Two long-standing figures at Heriot-Watt University have been recognised in the Queen's Birthday Honours List.
Professor Phillip John
Welsh-born Professor John has been with the University since becoming a lecturer in Chemistry in 1972. He steadily rose through the ranks before entering a senior leadership role of Dean of Science and Engineering and then Senior Dean of the University. Since 2003, the Professor of Chemistry has been the Executive Chair of SCHOLAR, an online learning platform that provides courses in STEM, business and languages for young people across Scotland.
Virtually all secondary schools in Scotland currently subscribe to SCHOLAR making it one of the world's largest e-learning programmes at this level.
It was for Professor John's leadership of this programme and his illustrious career that he has been recognised with the recent honour.
He said: “When I received my letter about the OBE it came as a complete surprise.
"While it is an honour for my family and I, it's also testament to the people, both past and present, who have contributed to SCHOLAR and helped with its success.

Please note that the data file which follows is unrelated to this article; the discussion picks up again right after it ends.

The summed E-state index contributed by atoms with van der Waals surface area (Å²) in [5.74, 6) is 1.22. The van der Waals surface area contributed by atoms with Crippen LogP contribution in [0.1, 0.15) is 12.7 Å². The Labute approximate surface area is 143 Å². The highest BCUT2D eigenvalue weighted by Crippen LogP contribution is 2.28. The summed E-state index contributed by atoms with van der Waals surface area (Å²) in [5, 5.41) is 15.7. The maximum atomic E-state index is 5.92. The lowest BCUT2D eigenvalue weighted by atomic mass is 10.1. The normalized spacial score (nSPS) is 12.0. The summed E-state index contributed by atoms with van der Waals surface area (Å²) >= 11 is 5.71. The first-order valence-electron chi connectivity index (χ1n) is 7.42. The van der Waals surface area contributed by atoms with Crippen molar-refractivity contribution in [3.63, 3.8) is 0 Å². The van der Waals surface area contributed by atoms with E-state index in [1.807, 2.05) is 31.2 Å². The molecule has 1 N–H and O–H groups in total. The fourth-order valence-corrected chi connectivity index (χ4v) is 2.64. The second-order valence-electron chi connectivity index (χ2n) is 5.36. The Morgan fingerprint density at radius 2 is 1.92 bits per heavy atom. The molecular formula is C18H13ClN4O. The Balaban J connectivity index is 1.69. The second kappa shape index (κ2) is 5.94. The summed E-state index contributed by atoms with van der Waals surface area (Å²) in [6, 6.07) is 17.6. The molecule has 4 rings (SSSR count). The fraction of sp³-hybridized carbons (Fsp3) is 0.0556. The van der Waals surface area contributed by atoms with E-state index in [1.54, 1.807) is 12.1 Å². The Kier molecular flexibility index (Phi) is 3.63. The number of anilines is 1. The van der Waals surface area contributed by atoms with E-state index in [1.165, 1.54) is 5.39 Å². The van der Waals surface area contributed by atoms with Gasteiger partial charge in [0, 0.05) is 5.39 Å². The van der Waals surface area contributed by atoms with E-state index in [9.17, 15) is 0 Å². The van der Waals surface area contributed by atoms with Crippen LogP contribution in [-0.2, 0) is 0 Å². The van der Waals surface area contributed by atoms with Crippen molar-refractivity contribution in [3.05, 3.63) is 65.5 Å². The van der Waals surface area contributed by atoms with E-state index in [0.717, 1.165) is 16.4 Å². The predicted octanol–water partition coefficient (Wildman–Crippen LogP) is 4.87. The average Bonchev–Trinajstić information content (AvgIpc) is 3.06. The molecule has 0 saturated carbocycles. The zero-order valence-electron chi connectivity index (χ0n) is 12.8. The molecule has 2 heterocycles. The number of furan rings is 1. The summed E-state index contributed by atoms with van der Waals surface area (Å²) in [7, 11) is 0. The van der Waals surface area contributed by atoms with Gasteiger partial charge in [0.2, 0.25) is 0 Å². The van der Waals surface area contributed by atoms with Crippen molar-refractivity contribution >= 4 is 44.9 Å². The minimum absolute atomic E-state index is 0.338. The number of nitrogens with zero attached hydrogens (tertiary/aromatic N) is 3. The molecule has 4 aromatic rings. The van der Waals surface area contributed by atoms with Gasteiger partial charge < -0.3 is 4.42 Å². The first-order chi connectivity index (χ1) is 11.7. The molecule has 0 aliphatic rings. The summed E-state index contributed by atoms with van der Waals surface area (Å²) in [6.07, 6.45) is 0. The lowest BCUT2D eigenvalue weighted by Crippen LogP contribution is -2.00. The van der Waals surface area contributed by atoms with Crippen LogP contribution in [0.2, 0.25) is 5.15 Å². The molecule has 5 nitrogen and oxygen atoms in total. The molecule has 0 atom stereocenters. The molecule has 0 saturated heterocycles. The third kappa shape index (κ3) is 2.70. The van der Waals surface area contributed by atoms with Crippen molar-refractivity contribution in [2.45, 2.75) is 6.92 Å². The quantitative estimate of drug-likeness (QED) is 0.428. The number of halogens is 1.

"It has been fantastic for me to play a part in the SCHOLAR programme, which provides young people access to high quality learning and teaching resources.”
The Queen's Birthday Honours List recognises the achievements of a wide range of extraordinary people across the United Kingdom.
Among this year's recipients is Professor Bob Craik, the founding Provost of Heriot-Watt University's Malaysia campus.
In 2012, he was appointed to his greatest professional challenge when he became the head of the team establishing the University's campus in Malaysia. Over the following five years, Professor Craik and his growing team created a vibrant community of 2,000 staff and students.
Professor Bob Craik
Professor Craik said of the honour: “When I was contacted about the OBE and asked if I would accept, I was very surprised. It's a tremendous honour and not something I was expecting.
“When I moved to Malaysia with my wife in 2012, I had a budget, a dedicated project support team and an ambitious plan but no local staff, no campus and no students.
“But by the time I left, we had a full complement of staff, a new custom built campus, some 2000 staff and students and a fully functioning University.
“Although it was the most challenging role I have ever had in my career, it was undoubtedly the most rewarding.”
Professor Craik has lived in Edinburgh for most of his life. The father-of-four now works part-time at the University's Riccarton campus in his role as Provost Emeritus.